Parma: [Giambattista Bodoni for] Regia typographia, 1775.
A very fine copy. “The book is one of the finest anatomies of the eighteenth century because of its excellent illustrations and comprehensive commentary.” (Heirs of Hippocrates). It is also one of the rarest of the few medical books printed at the celebrated Bodoni Press in Parma, as well as one of the few medical books issued by a private press.
❧Norman 1888; Garrison-Morton 399.1; Heirs of Hippocrates 788; Pincus 248.
“Santorini was generally acknowledged as the outstanding anatomist of his time. Many corrections and discoveries in the detailed anatomy of the different organs of the human body go back to Santorini. Even today a facial muscle (risorius), a pair of cartilages (comicula) of the larynx, the emissary veins of the skull, and a part of the superior and inferior turbinates of the ethmoid are named after Santorini.
The work belongs to the best of its time, not only as regards the dissections and illustrations, but also as to the very elaborate commentary. Of the 21 plates 17 are by Santorini, two of the last four plates belongs to the anatomist Giovanni Battista Covoli, who was drowned, in 1768, in his youth. The other two plates belongs to the editor, Michael Girardi (1731 - 1797), a professor of anatomy in Parma, who also wrote the commentary to Santorini’s plates, thus carrying out Covoli’s plans. using, in part, posthumous writings of both Santorini and Covoli. All the 21 plates are done with a light crayon effect which, however, does not impair the anatomic clarity of the prints, but even brings out well the differences in the tissues. The unsigned plates were drawn by Giovanni Battista Piazetta (1682 - 1754). A woman, Florentia Marcella, engraved Santorini’s plates under his personal supervision. Girardi’s two plates are signed and were drawn by IgnazioGasparetti and engraved by Giuseppe Patrini. The pictures deal with the facial muscles, the base and other parts of the brain, the organs of smell and hearing, the pharynx, the breasts, the heart, the diaphragm with the beginning of the thoracic duct, the stomach, the liver, the intestines, the pancreas, the ileocecal valve, the bladder, the muscles of the perineum, and the genitals. Covoli’s plates represent the breasts, the tunics of the testicle and a six months’ fetus.” (Hagelin, Rare and Important Medical Books, pp. 112-113).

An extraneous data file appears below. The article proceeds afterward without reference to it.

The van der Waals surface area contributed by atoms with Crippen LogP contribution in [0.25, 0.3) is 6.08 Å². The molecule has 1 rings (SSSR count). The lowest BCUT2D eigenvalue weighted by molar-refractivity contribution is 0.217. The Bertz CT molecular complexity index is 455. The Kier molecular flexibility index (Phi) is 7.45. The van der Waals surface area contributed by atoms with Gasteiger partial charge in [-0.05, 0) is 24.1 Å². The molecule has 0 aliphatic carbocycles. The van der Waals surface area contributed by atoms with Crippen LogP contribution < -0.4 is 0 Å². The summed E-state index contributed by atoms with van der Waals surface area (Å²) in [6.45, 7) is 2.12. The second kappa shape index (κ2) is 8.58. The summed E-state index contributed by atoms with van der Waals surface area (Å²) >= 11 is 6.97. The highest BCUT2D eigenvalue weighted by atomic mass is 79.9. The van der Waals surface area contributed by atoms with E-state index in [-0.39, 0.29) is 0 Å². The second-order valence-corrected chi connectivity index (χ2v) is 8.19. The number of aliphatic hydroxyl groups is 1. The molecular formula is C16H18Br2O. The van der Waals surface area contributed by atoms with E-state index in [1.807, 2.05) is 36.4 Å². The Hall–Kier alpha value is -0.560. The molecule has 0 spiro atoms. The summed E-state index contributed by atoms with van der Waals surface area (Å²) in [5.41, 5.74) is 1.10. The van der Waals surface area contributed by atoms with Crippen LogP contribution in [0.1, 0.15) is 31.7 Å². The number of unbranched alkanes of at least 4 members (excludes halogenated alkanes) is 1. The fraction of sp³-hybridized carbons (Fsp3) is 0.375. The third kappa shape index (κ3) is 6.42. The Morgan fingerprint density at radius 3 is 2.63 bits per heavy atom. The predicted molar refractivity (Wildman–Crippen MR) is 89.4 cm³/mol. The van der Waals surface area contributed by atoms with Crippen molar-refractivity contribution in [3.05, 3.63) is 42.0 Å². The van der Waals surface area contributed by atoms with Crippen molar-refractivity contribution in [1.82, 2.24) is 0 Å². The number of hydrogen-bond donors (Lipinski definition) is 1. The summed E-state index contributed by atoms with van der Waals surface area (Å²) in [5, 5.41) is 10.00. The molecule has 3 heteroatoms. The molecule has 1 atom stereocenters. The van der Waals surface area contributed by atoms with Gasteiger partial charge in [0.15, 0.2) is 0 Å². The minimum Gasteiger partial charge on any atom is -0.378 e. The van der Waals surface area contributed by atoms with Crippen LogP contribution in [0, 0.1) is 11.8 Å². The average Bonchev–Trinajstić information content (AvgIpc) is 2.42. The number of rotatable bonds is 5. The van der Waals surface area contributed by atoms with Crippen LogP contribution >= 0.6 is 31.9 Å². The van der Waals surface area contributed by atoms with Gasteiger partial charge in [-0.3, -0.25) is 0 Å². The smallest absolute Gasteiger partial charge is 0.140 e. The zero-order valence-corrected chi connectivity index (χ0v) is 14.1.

Folio (325 x 235 mm), pp. , i-xxxv , 1-217  and 42 beautifully engraved plates, contemporary half vellum, marbled baords, a very fine and fresh copy, entirely unrestored. Rare in such good condition.